Sam Trenholme's webpage
Support this website or listen to my music

MaraDNS 3.5.0008

 

July 25 2020

I have released MaraDNS 3.5.0008. This release adds a new program: mmLunacyDNS. 767 words

==MaraDNS now includes Lua support==

Recently, someone expressed interest in having me compile microdns, a simple DNS server which always returns the same IP, regardless of the query sent to it, for Windows. While I did not do that—microdns does not run as a Windows service, and it handles EDNS packets poorly—I have been thinking about how to offer “always give out the same IP” for Windows users.

As part of my work becoming familiar with Lua, after making a Lua library which can be called from C, I thought of this request when thinking of a C program which I could interface with Lua. And that is how mmLunacyDNS was born.

The name is “mm” for “micro”; “Lunacy” is the name of my branch of Lua 5.1 used, and “DNS” is “domain name system”, the network protocol this program implements.

Fans of the Lua language are well aware that Lua 5.4 has recently come out, so why are we using an eight-year-old version of Lua? Lua 5.1 is the lingua franca of Lua versions; by forcing Lua 5.1 syntax in the scripts used, this gives me more flexibility to use other implementations of Lua.

Gopher Lua for the Go programming language implements Lua 5.1. Moonsharp, a C# implementation of Lua, implements Lua 5.2. So, sticking with an older Lua release allows one to implement this server in Go or C# without the scripts the server uses having to be rewritten.

More to the point, enterprise users who may find Lua too slow can use LuaJIT, which is almost as fast as native C code while allowing one to quickly implement features with Lua 5.1 code. If I were to move to LuaJIT, there would still be no need for users to rewrite their scripts.

==What mmLunacyDNS can do==

mmLunacyDNS is an IPv4 only DNS server which, after reading its Lua configuration file (the only configuration file it uses) to determine its IP to bind to, listens for DNS requests. Once mmLunacyDNS gets a DNS request, it calls a Lua function in the configuration file, giving the function the name requested (with hex escaping as needed to avoid injection type attacks), the IP the request came from, and what type of DNS request it is (IPv4 IP, email server, reverse DNS lookup request, IPv6 IP, etc.).

With this information, the Lua script can either tell mmLunacyDNS to ignore the request, or to return an IP specified by the Lua script.

To protect against malicious configuration files, Lua is sandboxed. While the math, string, and bit32 libraries are available, all other libraries and top level functions are not available to the script. To make up for print being gone, the Lua environment has mmDNS.log for logging information.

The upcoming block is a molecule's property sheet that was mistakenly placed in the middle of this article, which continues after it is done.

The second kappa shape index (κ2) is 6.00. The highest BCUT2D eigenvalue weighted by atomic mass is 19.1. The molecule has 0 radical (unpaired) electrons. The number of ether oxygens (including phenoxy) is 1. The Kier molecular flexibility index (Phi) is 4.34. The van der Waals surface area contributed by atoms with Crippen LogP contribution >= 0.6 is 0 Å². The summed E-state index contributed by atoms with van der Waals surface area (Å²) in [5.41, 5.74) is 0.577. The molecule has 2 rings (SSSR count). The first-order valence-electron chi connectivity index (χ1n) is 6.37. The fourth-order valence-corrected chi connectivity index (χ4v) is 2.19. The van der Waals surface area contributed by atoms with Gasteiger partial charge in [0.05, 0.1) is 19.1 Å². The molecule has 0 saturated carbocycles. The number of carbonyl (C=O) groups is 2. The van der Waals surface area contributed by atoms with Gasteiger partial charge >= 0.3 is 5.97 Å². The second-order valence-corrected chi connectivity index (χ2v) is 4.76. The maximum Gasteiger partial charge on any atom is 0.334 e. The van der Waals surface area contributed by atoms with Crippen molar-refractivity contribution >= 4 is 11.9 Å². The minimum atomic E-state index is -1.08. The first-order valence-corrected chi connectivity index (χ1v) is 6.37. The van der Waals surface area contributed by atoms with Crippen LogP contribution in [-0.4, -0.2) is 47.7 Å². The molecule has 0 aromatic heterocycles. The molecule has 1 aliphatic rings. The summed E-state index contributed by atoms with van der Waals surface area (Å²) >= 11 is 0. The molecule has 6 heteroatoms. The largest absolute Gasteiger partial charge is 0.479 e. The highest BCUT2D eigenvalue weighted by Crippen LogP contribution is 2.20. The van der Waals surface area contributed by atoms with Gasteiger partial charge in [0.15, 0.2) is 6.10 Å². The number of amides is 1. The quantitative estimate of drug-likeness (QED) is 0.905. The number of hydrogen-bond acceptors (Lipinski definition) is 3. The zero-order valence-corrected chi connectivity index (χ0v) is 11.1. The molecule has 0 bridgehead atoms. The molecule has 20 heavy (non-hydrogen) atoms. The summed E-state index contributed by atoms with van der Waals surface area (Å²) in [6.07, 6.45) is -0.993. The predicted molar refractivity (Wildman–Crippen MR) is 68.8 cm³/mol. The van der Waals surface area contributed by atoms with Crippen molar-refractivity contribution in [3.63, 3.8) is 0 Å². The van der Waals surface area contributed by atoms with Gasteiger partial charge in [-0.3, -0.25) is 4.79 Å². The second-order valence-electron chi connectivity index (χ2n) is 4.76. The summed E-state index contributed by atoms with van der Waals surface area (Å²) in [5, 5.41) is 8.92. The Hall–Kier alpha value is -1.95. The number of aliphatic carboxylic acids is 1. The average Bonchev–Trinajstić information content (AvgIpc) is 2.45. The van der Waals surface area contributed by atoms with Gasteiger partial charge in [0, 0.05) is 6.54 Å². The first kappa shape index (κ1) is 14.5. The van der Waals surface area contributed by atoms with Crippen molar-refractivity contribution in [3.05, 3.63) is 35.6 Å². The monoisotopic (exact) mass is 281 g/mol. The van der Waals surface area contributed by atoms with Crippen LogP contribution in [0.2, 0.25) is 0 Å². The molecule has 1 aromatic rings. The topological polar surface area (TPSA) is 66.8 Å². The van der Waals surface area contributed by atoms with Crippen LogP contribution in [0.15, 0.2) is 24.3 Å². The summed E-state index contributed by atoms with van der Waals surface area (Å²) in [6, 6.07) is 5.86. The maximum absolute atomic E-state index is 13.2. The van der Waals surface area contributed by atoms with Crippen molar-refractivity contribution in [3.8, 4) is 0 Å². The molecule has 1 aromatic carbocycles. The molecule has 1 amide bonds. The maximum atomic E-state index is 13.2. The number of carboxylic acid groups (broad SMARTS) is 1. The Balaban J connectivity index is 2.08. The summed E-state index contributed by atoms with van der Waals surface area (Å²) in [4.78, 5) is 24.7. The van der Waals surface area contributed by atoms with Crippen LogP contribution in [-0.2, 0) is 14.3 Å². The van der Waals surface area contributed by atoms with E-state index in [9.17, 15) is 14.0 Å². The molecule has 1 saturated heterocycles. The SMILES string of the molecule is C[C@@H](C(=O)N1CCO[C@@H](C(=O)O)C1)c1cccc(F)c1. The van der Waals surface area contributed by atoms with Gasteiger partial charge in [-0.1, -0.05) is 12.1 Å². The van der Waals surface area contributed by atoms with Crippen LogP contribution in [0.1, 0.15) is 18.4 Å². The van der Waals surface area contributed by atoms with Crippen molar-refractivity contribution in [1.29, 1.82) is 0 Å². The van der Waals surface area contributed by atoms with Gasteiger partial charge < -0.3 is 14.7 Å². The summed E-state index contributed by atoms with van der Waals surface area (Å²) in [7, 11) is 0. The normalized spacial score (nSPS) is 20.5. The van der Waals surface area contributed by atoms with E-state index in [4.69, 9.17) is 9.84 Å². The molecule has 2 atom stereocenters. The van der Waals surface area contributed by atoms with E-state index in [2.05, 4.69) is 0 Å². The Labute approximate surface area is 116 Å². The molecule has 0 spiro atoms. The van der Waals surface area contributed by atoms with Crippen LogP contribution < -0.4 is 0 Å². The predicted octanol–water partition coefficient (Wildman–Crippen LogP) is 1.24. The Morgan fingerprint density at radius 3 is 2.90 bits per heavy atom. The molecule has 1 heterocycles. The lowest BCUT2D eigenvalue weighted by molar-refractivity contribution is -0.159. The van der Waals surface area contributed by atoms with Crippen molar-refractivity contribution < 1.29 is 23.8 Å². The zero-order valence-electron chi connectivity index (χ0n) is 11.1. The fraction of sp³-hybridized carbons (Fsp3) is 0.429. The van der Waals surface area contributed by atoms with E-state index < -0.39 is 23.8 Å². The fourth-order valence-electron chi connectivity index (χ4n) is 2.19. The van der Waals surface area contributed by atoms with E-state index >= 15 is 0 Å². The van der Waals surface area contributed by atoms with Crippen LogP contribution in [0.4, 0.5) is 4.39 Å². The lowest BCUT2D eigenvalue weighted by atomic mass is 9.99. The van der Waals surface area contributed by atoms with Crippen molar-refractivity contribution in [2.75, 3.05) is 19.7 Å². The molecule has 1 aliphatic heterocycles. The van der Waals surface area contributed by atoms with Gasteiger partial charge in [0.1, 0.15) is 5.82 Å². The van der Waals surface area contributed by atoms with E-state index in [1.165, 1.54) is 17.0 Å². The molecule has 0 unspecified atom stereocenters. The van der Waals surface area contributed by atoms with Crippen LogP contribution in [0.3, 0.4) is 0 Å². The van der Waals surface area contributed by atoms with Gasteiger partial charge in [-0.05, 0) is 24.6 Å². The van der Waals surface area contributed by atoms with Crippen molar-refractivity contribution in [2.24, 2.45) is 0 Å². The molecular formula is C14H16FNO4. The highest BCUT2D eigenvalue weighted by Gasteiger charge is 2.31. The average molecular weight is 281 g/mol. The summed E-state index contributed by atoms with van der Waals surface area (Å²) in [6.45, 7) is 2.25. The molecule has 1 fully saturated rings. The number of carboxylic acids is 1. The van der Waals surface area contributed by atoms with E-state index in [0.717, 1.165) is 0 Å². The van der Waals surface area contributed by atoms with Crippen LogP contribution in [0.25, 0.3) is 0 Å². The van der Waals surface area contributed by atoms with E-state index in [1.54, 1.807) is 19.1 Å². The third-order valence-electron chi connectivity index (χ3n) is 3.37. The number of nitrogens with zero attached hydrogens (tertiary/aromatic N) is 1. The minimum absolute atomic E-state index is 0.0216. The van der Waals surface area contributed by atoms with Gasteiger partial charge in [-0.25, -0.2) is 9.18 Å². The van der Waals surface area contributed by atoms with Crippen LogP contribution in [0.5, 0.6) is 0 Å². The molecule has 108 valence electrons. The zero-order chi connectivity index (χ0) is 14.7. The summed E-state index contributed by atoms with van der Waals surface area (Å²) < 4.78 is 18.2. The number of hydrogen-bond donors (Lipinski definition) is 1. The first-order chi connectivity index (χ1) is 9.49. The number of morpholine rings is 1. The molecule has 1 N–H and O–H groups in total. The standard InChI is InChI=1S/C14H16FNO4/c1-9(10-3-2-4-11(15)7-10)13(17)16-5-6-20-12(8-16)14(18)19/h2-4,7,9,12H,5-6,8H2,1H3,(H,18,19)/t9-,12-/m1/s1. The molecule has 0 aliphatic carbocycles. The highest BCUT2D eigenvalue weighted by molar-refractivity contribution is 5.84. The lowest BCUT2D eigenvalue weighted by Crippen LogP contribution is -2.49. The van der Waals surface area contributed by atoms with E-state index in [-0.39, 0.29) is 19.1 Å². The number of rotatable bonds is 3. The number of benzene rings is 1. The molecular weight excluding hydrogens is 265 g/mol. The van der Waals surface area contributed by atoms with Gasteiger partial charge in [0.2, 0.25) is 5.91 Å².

The Windows version of mmLunacyDNS can be started and stopped as a service. The Linux/UNIX/BSD version of mmLunacyDNS does not have daemonization support, but I have set up its interface to allow one to be implemented in the future.

And, that’s all mmLunacyDNS can do. It has no IPv6 support. It can only return a single IP per query. It can not set the TTL of replies (they always have a 0 TTL). It will not do your dishes for you either.

==Other changes==

The other change I have made is that Deadwood’s configuration file can now accept multiline comments:

_rem={}
_rem={ #_rem --[=[
"""
 We are now in a multi-line comment.
 This allows a long explanation to be
 in a Deadwood configuration file
""" # ]=]
}

The actual format is _rem={ at the start of a line, which begins a multi-line comment. The comment continues until a } is seen. The reason for this unusual format is that it allows a Deadwood configuration file to have multi-line comments in a form which are compatible with both Lua and Python, as can be seen in the above example.

If one is getting the impression that I’m thinking about maybe adding Lua support to Deadwood, there may be some truth to that. I will not promise anything I do not deliver, but there is a possibility that Lua would help with some use cases. For example, large block lists would take up less memory if implemented in Lua instead of the current method of placing them in Deadwood’s fast but memory inefficient DNS cache. And, Lua would solve the request I sometimes get to allow DNS names to match against regular expressions: Lua includes an entire regex library.

Did you know that all of my blog entries are available in a free to download eBook at https://www.samiam.org/blog/ebooks.html.

Previous entry - Next entry - Blog index